Rules of the Game: Match Portfolio With Financial Plan

 | Mar 25, 2013 | 10:00 AM EDT
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For the past couple of weeks, as I've recovered from some surgery, (everything is fine, and I'm recovering well!), I have had time to reflect a bit on market cycles, asset classes and investor attitudes.

I mostly took a break from financial media, opting to catch up with "Downton Abbey" and to read some books about plant-based diets. (It occurred to me this morning that misconceptions about the typical American, meat-based diet are not that different from many Americans' misconceptions about investing and trading -- but that's a story for another day.)

My early stock-market training consisted of a methodology for trading in and out of growth stocks, with technicals driving buy-and-sell decisions.

While I value that training, and continue to see merit in the inclusion of growth stocks in a portfolio, my perspective has shifted to a more holistic view of investments and financial planning. In other words, your portfolio has to match your financial plan. Blindly latching on to the hot growth stock of the day is not a plan, and it does not even remotely take into account the unique aspects of your own financial situation.

That's why I have begun recently to use frequent caveats about trade or investment ideas. While it's relatively easy to find sexy-looking ideas, that doesn't mean every idea is appropriate for every situation.

But I understand the wisdom in being informed about asset classes and particular investments that may be sound additions to your overall strategy. Therefore, I will be focusing on a few different ETFs and the reasons why they are included within some of our moderate client portfolios.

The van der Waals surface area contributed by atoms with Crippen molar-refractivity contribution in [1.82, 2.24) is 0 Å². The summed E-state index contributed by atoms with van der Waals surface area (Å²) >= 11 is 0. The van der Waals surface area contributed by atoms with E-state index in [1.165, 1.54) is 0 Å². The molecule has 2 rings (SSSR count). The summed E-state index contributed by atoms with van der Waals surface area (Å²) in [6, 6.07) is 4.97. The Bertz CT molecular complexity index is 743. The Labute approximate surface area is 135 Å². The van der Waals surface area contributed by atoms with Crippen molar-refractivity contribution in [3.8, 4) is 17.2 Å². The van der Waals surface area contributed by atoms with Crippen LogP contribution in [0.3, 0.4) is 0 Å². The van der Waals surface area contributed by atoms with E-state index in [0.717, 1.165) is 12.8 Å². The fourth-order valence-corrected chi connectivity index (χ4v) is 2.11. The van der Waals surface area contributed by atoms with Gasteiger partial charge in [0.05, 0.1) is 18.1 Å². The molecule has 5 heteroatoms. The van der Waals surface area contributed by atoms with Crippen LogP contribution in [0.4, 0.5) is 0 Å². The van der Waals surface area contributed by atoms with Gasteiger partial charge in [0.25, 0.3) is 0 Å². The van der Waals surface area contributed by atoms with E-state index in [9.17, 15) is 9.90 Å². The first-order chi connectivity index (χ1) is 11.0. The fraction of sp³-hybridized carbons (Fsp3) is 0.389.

I'll start with an interesting component, the WisdomTree Emerging Market Small Cap Fund (DGS). I say "interesting" because I have experience with small-cap trading (even hosting a small-cap radio show at one point), and the traditional appeal of small caps is their growth potential.

That's more true of U.S.-based small caps, however, than it is for emerging-market companies. The DGS offers a dividend yield of 2.9%, better than U.S.-focused small-cap funds such as the iShares Russell 2000 ETF (IWM), the iShares Core S&P Small-Cap ETF (IJR) and the Vanguard Small Cap ETF (VB).

In addition, we like the emerging-market exposure offered by this fund, given our belief that companies from these markets are likely to perform well in 2013. This is a situation in which the top holdings are unfamiliar to most U.S. investors. For example, the top holding is Chile-based Administradora de Fondos de Pe (PVD), a pension-fund operator that is available as a NYSE-listed ADR. It has a market cap just shy of $3 billion, but trades a paltry 12,800 shares in the U.S. -- testament to its low profile among investors here. With that type of thin trade, it's preferable to own the stock as part of an ETF, rather than as a separate portfolio holding.

Top countries represented are Taiwan, Thailand, South Korea, Malaysia, Brazil, Turkey, South Africa, China, Indonesia and Chile. Top sectors are financials, industrials, consumer discretionary, materials, information technology, consumer staples, utilities, energy, health care and telecom.

Be aware, I am just pointing out some attributes of this fund, and explaining why we are holding it at this time. As market conditions change, we may rotate out of it, or add to our position. In addition, this is absolutely not a holding for every client. Always remember that your portfolio must match your financial plan, not just be a reflection of what you or somebody else considers "hot" right now.

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